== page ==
Given the outcome of other “versus” films (Freddy vs Jason, Batman v Superman: Dawn of Justice), the idea of pitting two icons of Japanese horror felt equal parts enticing and worrisome. Sadako from The Ring and Kayako from The Grudge are physically similar, not particularly expressive and don’t seem to share the same universe: One is a ghost, the other is a ghoul. Nuances, people.
Sadako v Kayako pulls it off. Instead of concentrating on the black haired spooks, the film uses two naïve school girls as audience’s surrogates. One of them watches the fateful Ring tape that all but guarantees her death, a mishap that sends the pair on a quest that gets the other J-Horror mainstay involved. The film has a sense of humor about itself (the idea of someone still using VHS tapes gets a lot of tracking, same as the uselessness of the experts who claim to know how the gruesome twosome operates), but remains firmly within the genre’s realm.
The actresses portraying Sadako and Kayako, Elly Nanami and Rina Endo, attended the last Toronto Film Festival to introduce the film. Both newcomers to the Ring and Grudge sagas, their involvement hasn’t been limited to the movie. A number of personal appearances in full getup have followed, including a baseball inning with the ghost on the mound and the ghoul at the bat and the closing of the Midnight Madness section at TIFF. Also, Kayako maintains a hilarious Instagram account (@kayakowithtoshio) that depicts a rather prosaic daily live alongside her spectral son, Toshio.
I had the chance to talk to both through an interpreter (they were not in character, thankfully). There is nothing about Nanami and Endo that would hint at their alter egos. They are young, sweet and soft-spoken, and refer to their director (veteran horror specialist Koji Shiraishi, Grotesque) as “Mr. Shiraishi”. In true Lost in Translation fashion, fairly long answers became very short statements.
– Considering both of you are new to the franchise, did you use the previous incarnations as references?
– (Nanami) I’ve seen The Ring many times since I was little, so I knew the backstory. While I was conscious of it, the director instructed me to build a new Sadako (Author’s note, this comes across as more resolute and merciless entity than in previous incarnations).
– (Endo) I didn’t like horror movies, so I never watched The Grudge until I needed it to. It was all for naught because Mr. Shiraishi stated our backstories were not important for the movie.
– Do you feel any kinship with your characters?
– (Endo) Kayako is a mother, it’s something embedded within the character, but I was reminded by the director she is a ghoul, not a human being. On Instagram I was able to be more maternal.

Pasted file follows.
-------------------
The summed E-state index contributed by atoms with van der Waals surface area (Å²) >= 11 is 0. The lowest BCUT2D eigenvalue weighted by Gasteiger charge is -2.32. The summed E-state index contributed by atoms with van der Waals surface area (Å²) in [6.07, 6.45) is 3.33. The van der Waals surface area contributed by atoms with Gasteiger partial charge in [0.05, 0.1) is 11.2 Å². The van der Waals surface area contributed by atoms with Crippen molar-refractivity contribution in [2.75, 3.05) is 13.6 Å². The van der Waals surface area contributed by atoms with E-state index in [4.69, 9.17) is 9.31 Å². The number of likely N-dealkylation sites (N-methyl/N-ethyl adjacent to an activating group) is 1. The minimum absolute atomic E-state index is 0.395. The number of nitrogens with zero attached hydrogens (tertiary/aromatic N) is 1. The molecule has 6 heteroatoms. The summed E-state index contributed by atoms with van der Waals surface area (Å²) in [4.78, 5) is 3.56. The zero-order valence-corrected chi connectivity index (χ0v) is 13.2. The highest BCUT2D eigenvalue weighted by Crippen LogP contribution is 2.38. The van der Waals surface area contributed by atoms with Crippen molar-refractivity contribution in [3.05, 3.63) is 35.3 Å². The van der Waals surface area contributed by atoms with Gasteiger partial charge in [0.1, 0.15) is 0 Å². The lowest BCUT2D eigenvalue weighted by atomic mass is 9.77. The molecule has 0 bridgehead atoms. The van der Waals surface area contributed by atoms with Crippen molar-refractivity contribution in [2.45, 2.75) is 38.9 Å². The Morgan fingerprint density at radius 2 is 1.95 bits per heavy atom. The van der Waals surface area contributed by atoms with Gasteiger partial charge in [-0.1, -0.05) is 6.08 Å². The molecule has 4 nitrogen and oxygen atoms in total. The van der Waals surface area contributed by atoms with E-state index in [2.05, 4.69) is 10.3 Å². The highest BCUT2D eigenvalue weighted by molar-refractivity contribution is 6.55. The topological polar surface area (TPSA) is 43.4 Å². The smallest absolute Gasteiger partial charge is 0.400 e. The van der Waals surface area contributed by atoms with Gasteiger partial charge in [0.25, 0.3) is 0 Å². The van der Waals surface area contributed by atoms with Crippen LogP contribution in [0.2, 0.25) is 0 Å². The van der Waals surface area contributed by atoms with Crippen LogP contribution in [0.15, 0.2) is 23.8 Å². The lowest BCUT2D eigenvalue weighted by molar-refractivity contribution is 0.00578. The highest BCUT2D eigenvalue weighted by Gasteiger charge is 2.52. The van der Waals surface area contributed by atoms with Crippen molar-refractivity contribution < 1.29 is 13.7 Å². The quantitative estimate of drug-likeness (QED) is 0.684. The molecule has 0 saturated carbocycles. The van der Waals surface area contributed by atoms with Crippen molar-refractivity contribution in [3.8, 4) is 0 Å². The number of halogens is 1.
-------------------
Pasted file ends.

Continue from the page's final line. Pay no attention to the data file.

– (Nanami) During the shooting, I was very silent. I was aware of Sadako’s tragic origin (she was thrown into a well and imprisoned within) and I felt her sadness, which is invisible to other people. This is different of how I am regularly. My friends kept on asking me if I was sick. I couldn’t tell them anything until the movie was released.
– What are the physical challenges of playing Sadako and Kayako?
– (Nanami) I had to keep looking down at my feet all the time. If you do that for a long time, you end up with back pain. It was also very tiring. But by experiencing it, it occurred to me that Sadako was also suffering. It was a challenge, but it gave me a sense of accomplishment.
– (Endo) The director instructed me to move like an insect. I had to keep my arms up and that caused me muscle pain. Also, I had to keep my eyes open as long as possible and at the same time bend my neck. During the shooting, I had to crawl down the stairs and needed a lot of strength.
– Do you perceive any differences between fans of each character?
– (Endo) Sadako is a character beloved by women, but is growing on men. At an event with fans in Tokio, I found out Sadako is very popular with non-Japanese fans. She seems to be beloved in foreign countries and I’m very thankful for that.
– (Nanami) I believe both characters are supported by J-Horror fans abroad, but many mothers have reached out through Kayako’s Instagram account.
Sadako v Kayako is available from today on Shudder.com
A MESSAGE TO OUR READERS The coronavirus pandemic is a moment of reckoning for our community. We’re all hurting. It’s no different at Planet S, where COVID-19 has wiped out advertisements for events, businesses and restaurants as Saskatoon and Saskatchewan hunker down in quarantine. As an ad-supported newspaper already struggling in a destabilized media landscape, this is devastating. We’re hoping you, our loyal readers, can help fill in the gap so Planet S can not only continue to exist but even expand our coverage — both in print and online. Please consider donating, either one-time or, even better, on a monthly basis.
We believe Planet S’ unique voice is needed, now more than ever. For 17 years, this newspaper has been a critical part of Saskatoon’s social, cultural and democratic infrastructure. Don’t let us fade away. There’s only one Planet S. If it’s destroyed, it’s never coming back.